Instead sustainable development is an open evolutionary process of improving the management of social-ecological systems, through better understanding and knowledge. Therefore, natural resource management systems need to be able to deal with different temporal, spatial and social scales, nested hierarchies, irreducible uncertainty, multidimensional interactions and emergent properties. (9) There is an increasing awareness in natural and social sciences that ecological, physical as well as socio-economic systems share the characteristics of CAS. Characterized by self-organization and co-evolutionary dynamics, they express large macroscopic patterns which emerge out of local, small-scale interactions. (10) Natural resource management systems as complex adaptive systems are characterized by their dynamic interdepencence across various scales and are driven by mutual interactions between institutional, ecological, technological and socio-economic domains. (12)

Rhoads, Daniel, et al. A Sustainable Strategy for Open Streets in (Post) Pandemic Cities. Communications Physics. 4/183, 2021. We cite this paper by Universitat Oberta de Catalunya, Barcelona and UC Berkeley (Marta Gonzalez) system geographers for its timely, appropriate content, and as an example a momentary turning from past to future, so to begin anew, by way of such intentional applications of nature’s organic principles and patterns. In another view, our path going forward can be guided by these “geonome” (urbanomic) code endowments. See also Spatial-Temporal Patterns of Self-Organization: A Dynamic 4D Modle for Redeveloping the Post-Zoning City by Daphna Levine, et al in Environment and Planning B: Urban Analytics and City Science. (August, 2021).

Rifkin, Jeremy. The Third Industrial Revolution: How Lateral Power Is Transforming Energy, the Economy, and the World. New York: St. Martin’s Griffin, 2013. In our calamitous age, amongst rancorous lamentations, the economic and social theorist, advisor, author (search) offers a rare visionary and practical way forward. Its five pillars are a shift to renewable energy (not back to coal), which can allow micro-power plants at each location similar to computers, appropriate energy storage, which is coordinated with Internet communications, and hybrid, electric, hydrogen car, truck, bus transports. As an engaging speaker and world traveler, these recommendations, since they make sense and there are few other workable plans, have been endorsed by the European Parliament, the Chinese government, among others. With my June 2017 Scientific American issue was included an insert about how tiny Luxembourg has fully adopted, as a matter of policy, third revolution principles as a continental hub of frontier sustainable and even space technology.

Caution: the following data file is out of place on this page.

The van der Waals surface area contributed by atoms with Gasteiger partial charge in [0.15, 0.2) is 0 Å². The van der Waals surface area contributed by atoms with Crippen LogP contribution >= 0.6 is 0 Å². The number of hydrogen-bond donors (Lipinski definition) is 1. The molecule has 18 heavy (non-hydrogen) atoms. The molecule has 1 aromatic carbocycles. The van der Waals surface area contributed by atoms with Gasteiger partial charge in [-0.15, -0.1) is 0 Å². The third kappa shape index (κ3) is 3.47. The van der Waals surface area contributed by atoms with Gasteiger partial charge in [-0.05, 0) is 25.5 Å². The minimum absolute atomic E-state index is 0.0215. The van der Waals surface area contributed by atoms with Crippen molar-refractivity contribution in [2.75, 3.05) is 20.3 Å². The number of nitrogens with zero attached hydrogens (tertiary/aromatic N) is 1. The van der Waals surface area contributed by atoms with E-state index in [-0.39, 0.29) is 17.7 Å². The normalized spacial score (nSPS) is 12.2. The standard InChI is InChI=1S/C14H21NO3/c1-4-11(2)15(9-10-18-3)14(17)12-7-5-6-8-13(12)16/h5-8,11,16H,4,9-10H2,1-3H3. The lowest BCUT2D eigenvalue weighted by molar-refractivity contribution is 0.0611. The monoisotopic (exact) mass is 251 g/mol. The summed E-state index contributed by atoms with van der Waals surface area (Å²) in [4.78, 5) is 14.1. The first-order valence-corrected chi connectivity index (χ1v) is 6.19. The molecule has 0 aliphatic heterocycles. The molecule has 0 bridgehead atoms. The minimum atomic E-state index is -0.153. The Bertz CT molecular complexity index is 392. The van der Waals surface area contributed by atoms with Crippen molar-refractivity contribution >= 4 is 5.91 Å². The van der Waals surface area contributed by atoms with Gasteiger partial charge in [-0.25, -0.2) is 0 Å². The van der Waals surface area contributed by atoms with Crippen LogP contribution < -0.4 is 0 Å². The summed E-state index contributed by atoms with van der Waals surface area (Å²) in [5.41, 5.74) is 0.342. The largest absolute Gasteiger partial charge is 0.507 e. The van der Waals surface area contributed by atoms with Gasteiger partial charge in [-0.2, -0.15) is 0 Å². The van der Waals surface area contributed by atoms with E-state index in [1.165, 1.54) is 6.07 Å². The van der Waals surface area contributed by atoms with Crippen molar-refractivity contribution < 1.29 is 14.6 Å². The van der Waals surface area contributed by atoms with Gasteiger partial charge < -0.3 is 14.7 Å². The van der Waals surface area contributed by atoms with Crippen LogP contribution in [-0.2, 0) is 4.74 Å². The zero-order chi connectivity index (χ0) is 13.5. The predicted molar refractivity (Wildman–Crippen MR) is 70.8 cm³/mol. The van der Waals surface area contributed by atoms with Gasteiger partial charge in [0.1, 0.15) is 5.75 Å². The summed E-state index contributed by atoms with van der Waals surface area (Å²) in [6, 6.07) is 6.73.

Rosnay, Joel, de. The Symbiotic Man. New York: McGraw-Hill, 2000. Noted elsewhere, in this regard the author suggests that a radical correction in terms of gender is needed if world civilization is to survive.

For millennia, human subsistence depended on the domestication of solar energy through agriculture. This stage in social evolution favored values of a symbiotic nature: complementarity, equilibrium, the frugal use of resources. The period of economic and industrial conquest of the last few centuries….favored ‘masculine’ values: competition, conquest, domination, and growth. The transition now embarked upon by humanity - the postindustrial or bioecological organization of an information and communications society - will require a return to ‘feminine’ values such as solidarity, complementarity, and balance, values similar to those that prevailed during the subsistence stage of humanity. (235)

Rowe, Stan. Earth Alive. Resurgence. March/April, 2003. The superorganic nature of our special planet ought to be the proper matrix of life. This British-based journal and its website has for twenty five years published some of the best practical and poetic essays on a humanely sustainable abide.

Awareness of Earth as the giver and maintainer of life, shifting the focus from organisms to the larger system that is their mutual source and support, might in time revivify and re-enchant a world that science for several hundred years has assumed to be dead.

Rozzi, Ricardo, et al, eds. Earth Stewardship: Linking Ecology and Ethics. Berlin: Springer, 2015. With several coeditors such as Baird Callicott and Mary Power, the edition cites the imperative need for a “worldwide moral revolution” if we are ever to environmentally sustain and survive. Along with conceptual theory and principles, local inputs such as Japanese indigenous biogeochemistry and Andean llamas are evoked. A real appreciation of such indigenous cultural and planetary aspects, far more vital than bottom lines, might anoint a holy planet instead of holy pollution and war.

Ruether, Rosemary Radford, ed. Women Healing Earth. Maryknoll, NY: Orbis Books, 1997. Papers from Latin American, Asian and African women offer sane, nurturing, integral visions of ecology, community and religion.

Ryszkowski, Lech, ed. Landscape Ecology in Agrosystems Management. Boca Raton, FL: CRC Press, 2002. A fundamental rethinking of agriculture as based on natural, ecological principles.